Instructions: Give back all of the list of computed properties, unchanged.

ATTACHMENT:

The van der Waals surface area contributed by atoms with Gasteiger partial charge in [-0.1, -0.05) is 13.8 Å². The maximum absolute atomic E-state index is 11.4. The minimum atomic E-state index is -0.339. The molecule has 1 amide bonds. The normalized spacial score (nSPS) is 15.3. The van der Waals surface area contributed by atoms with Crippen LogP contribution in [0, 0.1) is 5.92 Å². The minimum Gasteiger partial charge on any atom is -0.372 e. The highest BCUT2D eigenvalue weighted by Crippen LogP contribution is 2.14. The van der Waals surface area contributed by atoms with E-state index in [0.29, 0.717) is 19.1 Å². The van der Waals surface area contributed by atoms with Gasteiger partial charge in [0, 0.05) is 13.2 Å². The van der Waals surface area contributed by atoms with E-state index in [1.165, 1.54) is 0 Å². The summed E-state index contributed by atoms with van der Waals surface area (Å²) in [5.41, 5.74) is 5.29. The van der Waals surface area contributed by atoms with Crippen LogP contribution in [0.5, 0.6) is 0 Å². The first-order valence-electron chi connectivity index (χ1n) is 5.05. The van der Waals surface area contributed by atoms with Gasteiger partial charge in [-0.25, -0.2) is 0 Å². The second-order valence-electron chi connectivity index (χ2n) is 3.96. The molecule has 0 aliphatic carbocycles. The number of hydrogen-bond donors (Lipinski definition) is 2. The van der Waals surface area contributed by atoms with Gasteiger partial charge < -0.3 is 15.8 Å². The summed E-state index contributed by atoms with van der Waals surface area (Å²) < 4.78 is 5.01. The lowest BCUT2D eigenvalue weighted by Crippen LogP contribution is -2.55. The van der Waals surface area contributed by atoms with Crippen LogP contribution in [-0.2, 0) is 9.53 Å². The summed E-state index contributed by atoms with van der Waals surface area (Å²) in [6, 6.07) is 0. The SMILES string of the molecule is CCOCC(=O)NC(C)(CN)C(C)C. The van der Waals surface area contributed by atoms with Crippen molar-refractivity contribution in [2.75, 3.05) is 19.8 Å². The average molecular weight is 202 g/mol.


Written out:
The van der Waals surface area contributed by atoms with Gasteiger partial charge in [-0.1, -0.05) is 13.8 Å². The maximum absolute atomic E-state index is 11.4. The minimum atomic E-state index is -0.339. The molecule has 1 amide bonds. The normalized spacial score (nSPS) is 15.3. The van der Waals surface area contributed by atoms with Crippen LogP contribution in [0, 0.1) is 5.92 Å². The minimum Gasteiger partial charge on any atom is -0.372 e. The highest BCUT2D eigenvalue weighted by Crippen LogP contribution is 2.14. The van der Waals surface area contributed by atoms with E-state index in [0.29, 0.717) is 19.1 Å². The van der Waals surface area contributed by atoms with Gasteiger partial charge in [0, 0.05) is 13.2 Å². The van der Waals surface area contributed by atoms with E-state index in [1.165, 1.54) is 0 Å². The summed E-state index contributed by atoms with van der Waals surface area (Å²) in [5.41, 5.74) is 5.29. The van der Waals surface area contributed by atoms with Crippen LogP contribution in [0.5, 0.6) is 0 Å². The first-order valence-electron chi connectivity index (χ1n) is 5.05. The van der Waals surface area contributed by atoms with Gasteiger partial charge in [-0.25, -0.2) is 0 Å². The second-order valence-electron chi connectivity index (χ2n) is 3.96. The molecule has 0 aliphatic carbocycles. The number of hydrogen-bond donors (Lipinski definition) is 2. The van der Waals surface area contributed by atoms with Gasteiger partial charge < -0.3 is 15.8 Å². The summed E-state index contributed by atoms with van der Waals surface area (Å²) < 4.78 is 5.01. The lowest BCUT2D eigenvalue weighted by Crippen LogP contribution is -2.55. The van der Waals surface area contributed by atoms with Crippen LogP contribution in [-0.2, 0) is 9.53 Å². The summed E-state index contributed by atoms with van der Waals surface area (Å²) in [6, 6.07) is 0. The SMILES string of the molecule is CCOCC(=O)NC(C)(CN)C(C)C. The van der Waals surface area contributed by atoms with Crippen molar-refractivity contribution in [2.75, 3.05) is 19.8 Å². The average molecular weight is 202 g/mol.